I confess I don’t celebrate National Authors Day. To be even more honest, I didn’t know it even existed until this year. So when I logged into Facebook and saw posts wishing authors a “happy authors day” I decided to do something in its honor.
Drink? No, I do that on release day, the day my months of work are finally edited, covered, and uploaded on sites that sell digital books. Champagne and pizza on those days.
Read? No, I do that almost every day, along with write, even if it’s just a few paragraphs.
So what did I do? I read the posted reviews for my latest book.
Not everyone who reads a book, leaves a review. It’s time consuming to write one, even if sites like Amazon or Barnes and Noble allow you to leave one or two sentences. I once had a review that said, “Great book. I recommend it.” That was my son who took pity on me because I had so few reviews for one of my first books.
But now I have twenty-one books in print and there are lots of reviews. Scandal’s Child, my first Regency romance, has over two thousand ratings and reviews. In contrast, a novella called Blood Will Tell (which I consider one of my better offerings), has only six. Maybe it’s the title that puts people off. It isn’t bloody. It’s romantic suspense.
In reading the eight reviews of my latest book, Sweet Vengeance, released late last month, I did find a pleasant surprise. I have completed one of my author-type goals. Here’s the phrase that warmed my writerly heart: “Her writing is engaging and makes you feel like you are part of the story. This is truly an important piece when you are reading.” Yes it is. It’s the most important piece.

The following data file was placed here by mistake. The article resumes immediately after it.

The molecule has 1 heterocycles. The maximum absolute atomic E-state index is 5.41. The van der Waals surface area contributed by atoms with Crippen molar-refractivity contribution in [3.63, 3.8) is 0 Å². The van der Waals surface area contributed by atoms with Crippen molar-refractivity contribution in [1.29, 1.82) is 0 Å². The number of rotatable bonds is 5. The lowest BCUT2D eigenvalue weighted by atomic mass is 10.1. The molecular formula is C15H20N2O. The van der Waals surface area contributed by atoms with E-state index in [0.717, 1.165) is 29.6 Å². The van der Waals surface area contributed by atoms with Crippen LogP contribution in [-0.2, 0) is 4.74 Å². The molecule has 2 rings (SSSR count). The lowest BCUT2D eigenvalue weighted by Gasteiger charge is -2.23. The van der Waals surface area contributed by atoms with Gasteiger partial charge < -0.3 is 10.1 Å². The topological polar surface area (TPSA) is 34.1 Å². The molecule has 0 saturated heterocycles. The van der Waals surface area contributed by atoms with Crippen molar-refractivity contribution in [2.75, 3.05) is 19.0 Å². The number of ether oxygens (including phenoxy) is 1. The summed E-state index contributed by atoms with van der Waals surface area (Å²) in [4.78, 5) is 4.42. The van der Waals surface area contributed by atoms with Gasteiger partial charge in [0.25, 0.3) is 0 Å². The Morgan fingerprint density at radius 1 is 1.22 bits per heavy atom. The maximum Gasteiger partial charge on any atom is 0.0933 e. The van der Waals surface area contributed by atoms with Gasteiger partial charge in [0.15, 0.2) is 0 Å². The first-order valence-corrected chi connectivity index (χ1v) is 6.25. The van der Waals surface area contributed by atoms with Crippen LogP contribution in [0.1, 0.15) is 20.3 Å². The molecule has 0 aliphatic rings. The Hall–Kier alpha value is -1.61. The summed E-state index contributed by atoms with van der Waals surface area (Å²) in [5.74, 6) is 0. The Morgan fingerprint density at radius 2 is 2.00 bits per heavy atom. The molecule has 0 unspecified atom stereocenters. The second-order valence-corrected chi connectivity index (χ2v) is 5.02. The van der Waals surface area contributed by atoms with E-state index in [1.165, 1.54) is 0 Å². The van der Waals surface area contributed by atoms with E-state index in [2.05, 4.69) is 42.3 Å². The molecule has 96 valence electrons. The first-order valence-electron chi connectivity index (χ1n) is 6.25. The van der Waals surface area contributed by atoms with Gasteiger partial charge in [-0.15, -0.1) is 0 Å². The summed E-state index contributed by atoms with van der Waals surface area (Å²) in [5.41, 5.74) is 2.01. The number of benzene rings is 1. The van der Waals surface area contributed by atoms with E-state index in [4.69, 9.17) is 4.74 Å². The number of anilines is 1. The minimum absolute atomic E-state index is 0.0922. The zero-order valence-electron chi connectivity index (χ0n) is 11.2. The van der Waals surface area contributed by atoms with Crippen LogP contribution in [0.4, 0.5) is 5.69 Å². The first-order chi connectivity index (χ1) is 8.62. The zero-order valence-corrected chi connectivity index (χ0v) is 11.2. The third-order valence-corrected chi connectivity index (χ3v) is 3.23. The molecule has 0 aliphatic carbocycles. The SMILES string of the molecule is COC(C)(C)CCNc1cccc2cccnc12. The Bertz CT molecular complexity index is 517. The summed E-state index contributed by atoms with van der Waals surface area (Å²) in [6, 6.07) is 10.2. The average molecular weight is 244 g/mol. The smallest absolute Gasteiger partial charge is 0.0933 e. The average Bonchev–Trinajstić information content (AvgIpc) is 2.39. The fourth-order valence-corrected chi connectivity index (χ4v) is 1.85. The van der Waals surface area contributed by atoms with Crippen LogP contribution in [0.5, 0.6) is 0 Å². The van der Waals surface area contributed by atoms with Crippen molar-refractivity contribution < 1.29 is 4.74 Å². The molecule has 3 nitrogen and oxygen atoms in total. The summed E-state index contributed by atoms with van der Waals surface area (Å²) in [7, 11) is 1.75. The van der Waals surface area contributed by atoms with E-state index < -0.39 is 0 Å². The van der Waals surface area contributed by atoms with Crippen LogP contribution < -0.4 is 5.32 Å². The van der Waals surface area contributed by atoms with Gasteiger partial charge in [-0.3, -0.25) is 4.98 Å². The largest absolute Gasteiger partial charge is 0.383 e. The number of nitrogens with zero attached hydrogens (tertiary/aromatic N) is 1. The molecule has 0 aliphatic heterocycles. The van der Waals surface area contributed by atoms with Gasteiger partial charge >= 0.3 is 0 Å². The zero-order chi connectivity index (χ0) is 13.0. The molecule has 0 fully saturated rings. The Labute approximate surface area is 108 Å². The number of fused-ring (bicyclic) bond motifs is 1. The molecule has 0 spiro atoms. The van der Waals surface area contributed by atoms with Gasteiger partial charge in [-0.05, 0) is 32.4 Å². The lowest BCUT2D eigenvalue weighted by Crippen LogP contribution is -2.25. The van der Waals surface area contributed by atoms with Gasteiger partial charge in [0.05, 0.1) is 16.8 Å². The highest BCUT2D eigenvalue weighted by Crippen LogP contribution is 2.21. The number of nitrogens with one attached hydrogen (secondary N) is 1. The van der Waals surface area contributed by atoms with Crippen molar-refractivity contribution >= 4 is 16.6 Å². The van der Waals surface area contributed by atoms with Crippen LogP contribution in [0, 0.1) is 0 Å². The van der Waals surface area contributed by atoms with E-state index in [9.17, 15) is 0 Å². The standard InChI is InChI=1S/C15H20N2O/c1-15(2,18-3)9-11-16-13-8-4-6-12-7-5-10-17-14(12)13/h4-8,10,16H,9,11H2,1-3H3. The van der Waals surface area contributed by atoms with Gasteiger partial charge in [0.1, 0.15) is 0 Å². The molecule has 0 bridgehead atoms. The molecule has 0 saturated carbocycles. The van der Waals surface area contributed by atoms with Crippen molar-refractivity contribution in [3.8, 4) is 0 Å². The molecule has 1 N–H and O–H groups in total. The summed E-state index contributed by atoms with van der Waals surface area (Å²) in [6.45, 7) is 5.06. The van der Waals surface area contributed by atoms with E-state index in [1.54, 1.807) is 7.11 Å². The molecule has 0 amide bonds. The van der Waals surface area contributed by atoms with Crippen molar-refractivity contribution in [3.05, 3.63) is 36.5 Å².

Writers are told to show, not tell. That means drawing readers into the story instead of having them be observers. It’s hard and I’ve struggled with this for years. Now someone, a new reader, comes along and says, hey, you did it.
Other phrases from the eight reviews (so far) also made me smile:
“I adored this book the second I started reading it.”
“I’m not usually a fan of historical romance but Pamela’s writing style is compelling and the story is intriguing and I was not disappointed.”
“I couldn’t put it down.”
“Get set for a western adventure with rich historical detailing that brings everything to life.”
Okay, I’m showing off. But it’s nice to know someone is enjoying a book I put so much effort into.
Not all reviews are complimentary and Sweet Vengeance will probably not appeal to everyone and that’s okay. If someone takes the time to leave a review, I appreciate it. Sometimes the reviews are instructive. In Scandal’s Promise, a reader pointed out that I actually changed the name of the hero in the final chapter. Ouch! Other times, the comments are head-scratchers. Two conflicting opinions about Scandal’s Child: “This book was too steamy,” followed by, “This book could use more sex scenes.” Like I said, you cannot please everyone.
In case I didn’t mention it, Author’s Day was November 1. Next year you can celebrate it by leaving a review, or just a rating—those count, too—for a book you enjoyed.
Thanks for reading. You can find me here for other stuff:
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